416357 Primary Nucleation Under High Shear Conditions

Thursday, November 12, 2015: 1:15 PM
Ballroom D (Salt Palace Convention Center)
Moiz Diwan1, Huayu Li2 and Fredrik Nordstrom2, (1)Process Research and Development, AbbVie, North Chicago, IL, (2)Process Research and Development, Abbvie, North Chicago, IL

The influence of external energy on the kinetics of primary nucleation has been investigated under high shear conditions. It is shown in literature, that shear-induced molecular alignment and in particular agitation-enhanced cluster aggregation are mechanisms that appear to deserve further attention [1]. To study this phenomenon further, the induction time has been measured at different supersaturation, and levels of energy input, at various scales using magnetic stir bar and rotor-stator based IKA wet mills.  Since there is a distribution of induction time possible, a statistical view is proposed for the value of induction time at a given condition [2]. There is an overall tendency in the experiments that the primary nucleation is promoted by increased input of shear imparted due to mixing. In small vials agitated by magnetic stir bars and in a larger scale reactor with high shear wet mill, the induction time was found to decrease with increasing wet mill tip speed to the power 0.66, the induction time is inversely related to the shear rate. By fitting the parameters of the classical nucleation theory to experimental data, it is shown that the results can be explained as an influence on the pre-exponential factor. Interfacial tension is estimated between API and solvent. An empirical equation is proposed to quantify the energy input from wet milling, and to predict the induction time.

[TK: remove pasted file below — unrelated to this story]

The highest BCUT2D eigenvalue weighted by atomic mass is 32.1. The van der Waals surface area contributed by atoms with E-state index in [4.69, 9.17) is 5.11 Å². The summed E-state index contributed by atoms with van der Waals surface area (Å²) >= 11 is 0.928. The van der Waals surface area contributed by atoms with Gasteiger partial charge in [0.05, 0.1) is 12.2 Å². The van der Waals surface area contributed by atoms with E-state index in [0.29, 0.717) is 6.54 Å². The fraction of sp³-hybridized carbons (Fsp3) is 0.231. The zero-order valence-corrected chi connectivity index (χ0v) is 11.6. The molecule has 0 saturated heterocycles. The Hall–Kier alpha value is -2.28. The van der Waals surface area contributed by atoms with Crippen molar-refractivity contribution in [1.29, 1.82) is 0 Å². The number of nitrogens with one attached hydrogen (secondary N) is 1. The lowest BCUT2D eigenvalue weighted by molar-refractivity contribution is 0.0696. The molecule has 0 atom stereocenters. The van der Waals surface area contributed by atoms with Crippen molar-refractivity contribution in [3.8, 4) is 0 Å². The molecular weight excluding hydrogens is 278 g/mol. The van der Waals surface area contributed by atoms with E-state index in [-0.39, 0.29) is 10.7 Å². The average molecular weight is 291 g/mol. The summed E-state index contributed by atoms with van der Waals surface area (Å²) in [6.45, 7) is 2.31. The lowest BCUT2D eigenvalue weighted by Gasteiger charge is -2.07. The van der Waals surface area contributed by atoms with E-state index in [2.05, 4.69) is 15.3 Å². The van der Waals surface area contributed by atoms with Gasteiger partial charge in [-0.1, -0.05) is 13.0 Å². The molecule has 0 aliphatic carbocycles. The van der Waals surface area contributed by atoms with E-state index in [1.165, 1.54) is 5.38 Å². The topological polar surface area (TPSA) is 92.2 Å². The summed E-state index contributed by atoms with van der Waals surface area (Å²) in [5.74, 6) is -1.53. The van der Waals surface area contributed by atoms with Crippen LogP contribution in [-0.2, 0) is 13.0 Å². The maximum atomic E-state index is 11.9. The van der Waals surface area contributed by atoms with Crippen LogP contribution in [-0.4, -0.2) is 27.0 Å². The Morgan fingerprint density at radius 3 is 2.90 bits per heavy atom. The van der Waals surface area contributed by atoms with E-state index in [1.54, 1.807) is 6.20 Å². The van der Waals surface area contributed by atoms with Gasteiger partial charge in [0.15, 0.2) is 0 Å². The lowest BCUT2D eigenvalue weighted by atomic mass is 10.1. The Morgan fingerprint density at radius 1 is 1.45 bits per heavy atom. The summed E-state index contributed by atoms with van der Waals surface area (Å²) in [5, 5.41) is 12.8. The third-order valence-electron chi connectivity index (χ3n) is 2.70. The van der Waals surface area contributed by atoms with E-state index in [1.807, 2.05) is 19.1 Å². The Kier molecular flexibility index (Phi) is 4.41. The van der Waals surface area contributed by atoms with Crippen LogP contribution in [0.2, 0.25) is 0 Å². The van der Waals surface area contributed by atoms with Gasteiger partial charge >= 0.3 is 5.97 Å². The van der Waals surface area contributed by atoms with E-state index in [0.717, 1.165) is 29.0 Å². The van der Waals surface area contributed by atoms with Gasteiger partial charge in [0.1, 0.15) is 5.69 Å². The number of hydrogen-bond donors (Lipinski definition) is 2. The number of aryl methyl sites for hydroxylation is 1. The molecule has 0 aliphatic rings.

1. Liu, J.; Rasmuson, A.C. Cryst. Growth Des., 2013, 13 (10), pp 4385–4394
  2. Kulkarni, K.A.; Kadam, S.S.; Meekes, H.; Stankiewicz, A.I.; ter Horst, J.H. Cryst. Growth Des., 2013, 13 (6), pp 2435–2440

AbbVie contributed to the design, research, and interpretation of data, writing, reviewing, and approving the publication.  Huayu Li, Moiz Diwan and Fredrik Nordstrom are AbbVie employees at the time that they worked on this project.

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